They went from all-in to “trying to get back as much talent as possible” following a 34-38 start to the 2012 season.
The Miami Marlins made nine trades, waving goodbye to 13 players who were in uniform the night their new ballpark opened in Little Havana.
They shipped off two batting champions, two pitchers with no-hitters on their résumés, eight All-Stars, a former first-round pick and their all-time wins leader in a span of 368 days — from one July through the next. In exchange, Miami received two established major-leaguers (one has since retired), five players whose big-league careers were just getting off the ground, and 11 minor-league prospects.
Heading into the final stretch of what probably will end in the franchise’s second 100-loss season, the Marlins are filling their ballpark to only 51.5 percent capacity on average during home games (27th out of 30 and worst in the National League). Marlins owner Jeffrey Loria said in February the franchise’s makeover was simply “pushing the restart button … a chance to get young players in and see where the franchise is in another year or so.”
So where are the Marlins today? “We’re excited about the future,” general manager Mike Hill said on the night 21-year-old ace Jose Fernandez pitched his final game of what probably will be a Rookie of the Year season.
Of course, Hill and Beinfest might not be part of the Marlins’ future at all. ESPN baseball analyst Tim Kurkjian believes the Marlins’ venture into the offseason likely won’t include the current front office, which, despite trading away one of the 10 greatest hitters of all time in Miguel Cabrera a few years ago without much at all to show for it, “has done a pretty nice job bringing talented players back in.”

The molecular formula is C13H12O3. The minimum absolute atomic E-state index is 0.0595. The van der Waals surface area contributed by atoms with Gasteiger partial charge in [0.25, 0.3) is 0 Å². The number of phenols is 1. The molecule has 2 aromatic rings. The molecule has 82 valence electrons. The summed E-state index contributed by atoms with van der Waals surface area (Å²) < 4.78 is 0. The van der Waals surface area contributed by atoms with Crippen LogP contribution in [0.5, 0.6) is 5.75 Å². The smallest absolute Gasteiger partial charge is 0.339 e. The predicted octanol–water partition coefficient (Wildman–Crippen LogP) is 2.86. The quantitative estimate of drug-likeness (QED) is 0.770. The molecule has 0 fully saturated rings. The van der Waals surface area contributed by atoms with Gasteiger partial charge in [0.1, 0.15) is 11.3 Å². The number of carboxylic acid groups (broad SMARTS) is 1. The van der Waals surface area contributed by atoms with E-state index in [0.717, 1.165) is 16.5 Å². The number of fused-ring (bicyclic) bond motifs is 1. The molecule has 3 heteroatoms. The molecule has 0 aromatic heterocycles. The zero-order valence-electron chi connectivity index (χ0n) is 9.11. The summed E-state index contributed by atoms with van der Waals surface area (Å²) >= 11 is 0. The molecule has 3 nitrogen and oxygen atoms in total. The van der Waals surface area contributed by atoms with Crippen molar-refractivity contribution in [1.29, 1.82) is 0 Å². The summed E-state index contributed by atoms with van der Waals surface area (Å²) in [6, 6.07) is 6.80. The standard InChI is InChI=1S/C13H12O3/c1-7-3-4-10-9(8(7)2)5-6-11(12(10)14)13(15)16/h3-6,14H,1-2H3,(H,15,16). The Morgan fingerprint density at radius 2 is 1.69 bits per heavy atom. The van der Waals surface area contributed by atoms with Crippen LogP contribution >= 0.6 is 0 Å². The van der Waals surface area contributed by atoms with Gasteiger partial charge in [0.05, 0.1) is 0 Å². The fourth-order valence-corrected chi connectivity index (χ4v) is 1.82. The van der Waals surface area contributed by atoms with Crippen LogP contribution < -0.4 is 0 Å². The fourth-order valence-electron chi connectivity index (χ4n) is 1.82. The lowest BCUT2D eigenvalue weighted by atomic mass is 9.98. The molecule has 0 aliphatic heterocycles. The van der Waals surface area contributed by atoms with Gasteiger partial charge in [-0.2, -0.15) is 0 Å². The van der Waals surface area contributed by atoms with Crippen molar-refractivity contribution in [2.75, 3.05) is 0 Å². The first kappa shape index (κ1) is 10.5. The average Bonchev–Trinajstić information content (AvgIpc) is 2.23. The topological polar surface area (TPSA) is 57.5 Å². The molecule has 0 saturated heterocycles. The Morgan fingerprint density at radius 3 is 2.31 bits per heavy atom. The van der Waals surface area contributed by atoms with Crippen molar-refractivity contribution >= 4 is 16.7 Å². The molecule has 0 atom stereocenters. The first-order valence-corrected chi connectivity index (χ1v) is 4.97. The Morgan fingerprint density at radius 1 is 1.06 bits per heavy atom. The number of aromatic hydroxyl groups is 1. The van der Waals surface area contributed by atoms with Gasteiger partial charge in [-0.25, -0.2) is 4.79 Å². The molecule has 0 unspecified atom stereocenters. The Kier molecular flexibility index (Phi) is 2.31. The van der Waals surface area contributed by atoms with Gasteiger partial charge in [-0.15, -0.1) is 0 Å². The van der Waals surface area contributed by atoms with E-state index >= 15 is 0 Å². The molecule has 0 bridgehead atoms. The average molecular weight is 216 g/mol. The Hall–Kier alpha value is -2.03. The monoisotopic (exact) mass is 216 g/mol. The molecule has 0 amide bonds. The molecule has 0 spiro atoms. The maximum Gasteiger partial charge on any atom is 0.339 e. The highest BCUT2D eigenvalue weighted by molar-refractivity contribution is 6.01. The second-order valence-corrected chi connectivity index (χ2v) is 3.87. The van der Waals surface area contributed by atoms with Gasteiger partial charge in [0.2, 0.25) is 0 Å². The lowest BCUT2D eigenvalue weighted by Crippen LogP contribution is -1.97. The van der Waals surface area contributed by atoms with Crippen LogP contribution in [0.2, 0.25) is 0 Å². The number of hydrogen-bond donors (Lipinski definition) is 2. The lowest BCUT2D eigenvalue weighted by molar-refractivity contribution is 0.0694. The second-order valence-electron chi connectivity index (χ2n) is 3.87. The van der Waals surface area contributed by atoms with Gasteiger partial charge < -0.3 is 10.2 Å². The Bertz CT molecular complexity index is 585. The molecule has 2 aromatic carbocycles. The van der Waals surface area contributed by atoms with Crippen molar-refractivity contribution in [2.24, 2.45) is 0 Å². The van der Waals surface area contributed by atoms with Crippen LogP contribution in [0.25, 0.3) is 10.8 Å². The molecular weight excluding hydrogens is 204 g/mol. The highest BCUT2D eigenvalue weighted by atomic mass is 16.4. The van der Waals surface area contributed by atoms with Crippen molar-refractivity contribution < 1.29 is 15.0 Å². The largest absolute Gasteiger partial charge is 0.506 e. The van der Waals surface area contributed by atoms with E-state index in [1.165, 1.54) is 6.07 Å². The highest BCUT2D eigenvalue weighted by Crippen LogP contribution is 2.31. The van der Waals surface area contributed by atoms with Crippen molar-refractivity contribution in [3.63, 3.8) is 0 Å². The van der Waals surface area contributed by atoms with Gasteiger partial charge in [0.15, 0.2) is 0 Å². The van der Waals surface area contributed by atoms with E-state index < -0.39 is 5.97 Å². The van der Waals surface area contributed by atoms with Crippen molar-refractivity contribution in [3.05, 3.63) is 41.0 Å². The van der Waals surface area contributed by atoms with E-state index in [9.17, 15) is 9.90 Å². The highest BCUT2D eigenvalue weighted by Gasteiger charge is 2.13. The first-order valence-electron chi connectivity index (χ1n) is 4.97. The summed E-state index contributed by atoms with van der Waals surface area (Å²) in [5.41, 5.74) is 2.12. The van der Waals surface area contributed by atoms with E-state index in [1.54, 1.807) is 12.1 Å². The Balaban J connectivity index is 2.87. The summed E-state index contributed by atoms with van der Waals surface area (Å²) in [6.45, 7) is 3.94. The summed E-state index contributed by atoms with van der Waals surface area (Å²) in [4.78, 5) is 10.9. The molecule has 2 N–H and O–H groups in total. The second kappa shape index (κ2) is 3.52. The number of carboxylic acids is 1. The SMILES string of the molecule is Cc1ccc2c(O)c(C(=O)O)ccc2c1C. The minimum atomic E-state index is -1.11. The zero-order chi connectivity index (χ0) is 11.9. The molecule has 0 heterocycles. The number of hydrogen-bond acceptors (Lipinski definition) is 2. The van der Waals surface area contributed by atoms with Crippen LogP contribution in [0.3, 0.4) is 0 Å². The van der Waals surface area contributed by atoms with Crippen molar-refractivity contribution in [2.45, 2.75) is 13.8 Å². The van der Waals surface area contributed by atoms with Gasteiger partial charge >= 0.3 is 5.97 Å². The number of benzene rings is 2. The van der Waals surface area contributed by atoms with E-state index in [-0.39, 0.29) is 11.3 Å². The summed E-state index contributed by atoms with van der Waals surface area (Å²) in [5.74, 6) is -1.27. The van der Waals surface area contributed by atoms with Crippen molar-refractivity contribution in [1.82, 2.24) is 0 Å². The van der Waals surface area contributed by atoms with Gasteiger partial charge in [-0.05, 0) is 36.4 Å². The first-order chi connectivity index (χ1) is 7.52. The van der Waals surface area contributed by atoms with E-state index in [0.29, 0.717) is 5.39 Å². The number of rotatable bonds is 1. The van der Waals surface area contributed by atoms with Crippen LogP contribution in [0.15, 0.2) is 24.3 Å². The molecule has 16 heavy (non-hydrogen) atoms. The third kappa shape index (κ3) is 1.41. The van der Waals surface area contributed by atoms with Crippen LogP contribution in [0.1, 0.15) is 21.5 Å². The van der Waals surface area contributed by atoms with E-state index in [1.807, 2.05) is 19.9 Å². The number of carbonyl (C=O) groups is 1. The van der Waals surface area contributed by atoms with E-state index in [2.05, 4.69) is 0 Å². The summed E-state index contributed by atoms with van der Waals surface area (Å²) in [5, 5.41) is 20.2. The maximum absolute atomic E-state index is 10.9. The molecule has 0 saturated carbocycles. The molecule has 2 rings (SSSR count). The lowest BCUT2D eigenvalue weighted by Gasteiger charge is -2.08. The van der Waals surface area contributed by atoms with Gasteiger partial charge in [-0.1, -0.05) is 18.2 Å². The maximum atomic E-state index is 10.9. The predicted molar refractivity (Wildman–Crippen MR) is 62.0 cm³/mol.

“It’s hard to say they’re going in the right direction when they’re 40 games under .500 and headed for 100 losses and 34 games out of first place and been outscored by 132 runs,” Kurkjian said. “It’s hard to find something positive out of that and yet Jose Fernandez is one of the best young pitchers in the game. [Marcell] Ozuna kind of came out of nowhere, at least for me. It looks like Christian Yelich has a chance to be a pretty good player. Jake Marisnick has really struggled, but all indications are he’s going to be a good player. With Giancarlo Stanton, it looks like they have the makings of a great outfield.
“They just have to develop a few more pitchers, like every other organization, and they have to find some other players. They have to find a third baseman, second baseman and first baseman probably, maybe a catcher who can hit a little bit more, and those are big, big tasks. So as you look forward at the Marlins, you have to ask yourself if they’re going to go out and spend a little bit of money and see if they can bring some complementary pieces to all these young players they’ve brought up and are starting to develop, which is encouraging. But 100 losses is 100 losses and even though you’re going in the right direction with it, it’s tough to take.”
When teams trade veterans for young players or prospects, it usually takes a while to determine the wisdom of those deals. But the Marlins now have a sense of the value they netted. Here’s a look at those deals and what they’ve amounted to so far: